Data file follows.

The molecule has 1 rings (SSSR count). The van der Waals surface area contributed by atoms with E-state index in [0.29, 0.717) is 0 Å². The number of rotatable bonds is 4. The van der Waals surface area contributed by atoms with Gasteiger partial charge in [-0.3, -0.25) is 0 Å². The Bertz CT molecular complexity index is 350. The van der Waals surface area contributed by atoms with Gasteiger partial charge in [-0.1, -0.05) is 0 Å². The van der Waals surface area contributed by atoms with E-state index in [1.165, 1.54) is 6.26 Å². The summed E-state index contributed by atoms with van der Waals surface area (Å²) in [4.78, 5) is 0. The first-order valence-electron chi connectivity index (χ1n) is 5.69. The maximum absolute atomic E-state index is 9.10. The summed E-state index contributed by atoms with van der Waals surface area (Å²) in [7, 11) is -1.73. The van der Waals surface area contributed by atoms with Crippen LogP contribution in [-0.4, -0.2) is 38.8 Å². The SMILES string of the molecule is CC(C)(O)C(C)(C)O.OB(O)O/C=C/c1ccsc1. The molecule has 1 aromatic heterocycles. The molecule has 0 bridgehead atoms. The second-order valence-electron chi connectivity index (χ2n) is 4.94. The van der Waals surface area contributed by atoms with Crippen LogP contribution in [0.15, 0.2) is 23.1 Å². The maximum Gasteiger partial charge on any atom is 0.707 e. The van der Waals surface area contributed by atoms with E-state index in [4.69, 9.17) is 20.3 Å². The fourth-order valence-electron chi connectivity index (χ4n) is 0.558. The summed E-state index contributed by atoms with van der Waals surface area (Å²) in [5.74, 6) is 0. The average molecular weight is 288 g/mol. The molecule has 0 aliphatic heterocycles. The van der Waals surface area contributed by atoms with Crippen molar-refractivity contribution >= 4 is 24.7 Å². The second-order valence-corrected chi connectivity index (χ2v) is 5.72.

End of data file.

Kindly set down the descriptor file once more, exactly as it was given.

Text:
The molecule has 1 rings (SSSR count). The van der Waals surface area contributed by atoms with E-state index in [0.29, 0.717) is 0 Å². The number of rotatable bonds is 4. The van der Waals surface area contributed by atoms with Gasteiger partial charge in [-0.3, -0.25) is 0 Å². The Bertz CT molecular complexity index is 350. The van der Waals surface area contributed by atoms with Gasteiger partial charge in [-0.1, -0.05) is 0 Å². The van der Waals surface area contributed by atoms with E-state index in [1.165, 1.54) is 6.26 Å². The summed E-state index contributed by atoms with van der Waals surface area (Å²) in [4.78, 5) is 0. The first-order valence-electron chi connectivity index (χ1n) is 5.69. The maximum absolute atomic E-state index is 9.10. The summed E-state index contributed by atoms with van der Waals surface area (Å²) in [7, 11) is -1.73. The van der Waals surface area contributed by atoms with Crippen LogP contribution in [-0.4, -0.2) is 38.8 Å². The SMILES string of the molecule is CC(C)(O)C(C)(C)O.OB(O)O/C=C/c1ccsc1. The molecule has 1 aromatic heterocycles. The molecule has 0 bridgehead atoms. The second-order valence-electron chi connectivity index (χ2n) is 4.94. The van der Waals surface area contributed by atoms with Crippen LogP contribution in [0.15, 0.2) is 23.1 Å². The maximum Gasteiger partial charge on any atom is 0.707 e. The van der Waals surface area contributed by atoms with E-state index in [4.69, 9.17) is 20.3 Å². The fourth-order valence-electron chi connectivity index (χ4n) is 0.558. The summed E-state index contributed by atoms with van der Waals surface area (Å²) in [5.74, 6) is 0. The average molecular weight is 288 g/mol. The molecule has 0 aliphatic heterocycles. The van der Waals surface area contributed by atoms with Crippen molar-refractivity contribution >= 4 is 24.7 Å². The second-order valence-corrected chi connectivity index (χ2v) is 5.72.